Thursday, December 06, 2007

Kruger Paid For Coney Protest With Own Campaign Funds

State Senator Kruger has finally given an accounting of how the Nov. 19th protest was funded. Jotham Sederstrom of the New York Daily News got the scoop:

"I paid for it all out of my campaign fund," said Kruger, whose move forced city officials to cancel the jam-packed meeting at Coney Island Hospital.

"I bought the hats, made the signs, printed the leaflets and paid for the buses. I financed the entire thing."

It is unclear why Kruger remained quiet about this for so long. His silence only served to raise speculation that the protest may have been funded- directly or indirectly- by Thor Equities.

The Gowanus Lounge points out that "According to state campaign finance regulations, campaign committee spending has to be related to running for office or holding public office. No complaints have been filed, but any that are will be investigated."

Frankly though, it looks like Kruger may not, in fact, have been misusing his campaign committee funds. If the primary motivation behind the Nov. 19th protest was for Kruger to begin promoting himself for the 2009 election for borough president, than the use of campaign money was all too appropriate.

State Sen. Carl Kruger paid for protest to target hearing on Coney project [Daily News]
Mystery Solved: Kruger Paid for Coney Island Protest [Gowanus Lounge]

- post by Ben Nadler


Anonymous said...

As was stated in the Brooklyn Eagle November 20th and again yesterday -

"Senator Carl Kruger told the Eagle last month that he paid for the busses, flyers and matching yellow hats, emblazoned with the slogan “Bloomberg’s Plan: How much? How long? Who pays?” donned by some 500 protesters, that effectively shut down the Coney Island Development Corporation’s meeting to explain the city’s rezoning plan. The Daily News reported Wednesday that Kruger spent “several thousand” dollars on the whole spectacle, paid for out of his campaign fund. His $1.6 million war chest could fund a battle for the Brooklyn borough president seat."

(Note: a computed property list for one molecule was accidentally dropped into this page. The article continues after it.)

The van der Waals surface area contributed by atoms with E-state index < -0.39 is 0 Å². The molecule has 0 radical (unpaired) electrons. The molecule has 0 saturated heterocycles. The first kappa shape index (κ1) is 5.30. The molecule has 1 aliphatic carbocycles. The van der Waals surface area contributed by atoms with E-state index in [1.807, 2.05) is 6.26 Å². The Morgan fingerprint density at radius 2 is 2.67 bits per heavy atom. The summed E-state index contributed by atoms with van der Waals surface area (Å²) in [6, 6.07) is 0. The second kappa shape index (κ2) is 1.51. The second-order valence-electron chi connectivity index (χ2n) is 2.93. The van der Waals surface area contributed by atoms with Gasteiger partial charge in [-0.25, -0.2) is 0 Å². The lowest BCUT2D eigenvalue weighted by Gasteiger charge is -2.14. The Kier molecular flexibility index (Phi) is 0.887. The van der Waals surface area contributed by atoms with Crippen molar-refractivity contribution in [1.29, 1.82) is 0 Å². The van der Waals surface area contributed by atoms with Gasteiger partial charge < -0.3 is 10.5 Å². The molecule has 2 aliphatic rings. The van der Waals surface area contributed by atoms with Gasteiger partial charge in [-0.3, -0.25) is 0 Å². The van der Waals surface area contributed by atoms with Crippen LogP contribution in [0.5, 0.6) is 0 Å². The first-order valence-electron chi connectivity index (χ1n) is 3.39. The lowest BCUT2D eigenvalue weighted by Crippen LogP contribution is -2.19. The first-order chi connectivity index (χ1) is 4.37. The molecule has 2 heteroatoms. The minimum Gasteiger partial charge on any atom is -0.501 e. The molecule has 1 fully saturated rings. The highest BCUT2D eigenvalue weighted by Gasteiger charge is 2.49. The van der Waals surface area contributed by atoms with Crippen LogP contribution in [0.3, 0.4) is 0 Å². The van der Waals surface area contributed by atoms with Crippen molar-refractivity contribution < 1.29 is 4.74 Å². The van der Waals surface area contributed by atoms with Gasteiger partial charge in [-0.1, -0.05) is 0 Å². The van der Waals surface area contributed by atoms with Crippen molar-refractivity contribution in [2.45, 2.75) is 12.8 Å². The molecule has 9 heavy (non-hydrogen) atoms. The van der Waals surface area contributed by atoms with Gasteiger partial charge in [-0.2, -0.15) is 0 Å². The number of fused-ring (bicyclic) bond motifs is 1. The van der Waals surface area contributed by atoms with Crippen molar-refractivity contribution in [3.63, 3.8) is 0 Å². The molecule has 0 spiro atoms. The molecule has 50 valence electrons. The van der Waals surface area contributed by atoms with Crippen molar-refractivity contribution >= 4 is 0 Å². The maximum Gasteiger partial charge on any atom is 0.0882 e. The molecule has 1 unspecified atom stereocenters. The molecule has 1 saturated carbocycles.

Anonymous said...

its so nice when a politician (mis)uses campaign funds to disrupt a public meeting.

Its so nice that he causes a near riot in his actions.

Its so nice that he purposely busses in more people then the meeting can safely handle, which he should have known, or did know before dreaming up this stunt.

Are you stupid enough to defend his actions ??

And if your wife got hurt in a riot caused by Kruger, whose head would you be screaming for?

And in the court of public opinion, do you agree with Krugers actions??

Tell everyone where you stand, if you dare?

Bruce aka Capt_Nemo

Anonymous said...

Muscle 13- I probably should have mentioned in the post that the Eagle had already reported on Nov. 20th that “Kruger said he paid for the hats and buses out of his own funds.” (That was the same article in which he declined to identify which civic organizations were with him). However, the reason the Daily News article was such a revelation is because Kruger saying his ‘own funds’ is much vaguer than saying ‘my campaign fund,’ which brings it into a specific (and very likely inappropriate) context.

Capt_Nemo- I share your outrage that Kruger would misuse funds to intentionally disrupt and shut down a public meeting. It is slimy, no question. However, I wouldn’t go as far as to call it a “near riot.” I was there on the 19th; in the past, I’ve been present at protests that turned into (or almost turned into) riots. While there was a confused, disgruntled crowd milling around outside the hospital, and while Kruger and Recchia are certainly agitators, I think it’s unfair to claim that Kruger started a ‘near riot.’

Anonymous said...

Ben, I couldnt make it that night, but that was what was said to me, and the news headlines proclaimed the same, all i could do was go by that. I hopefully will be there for the next one

Bruce aka Capt_Nemo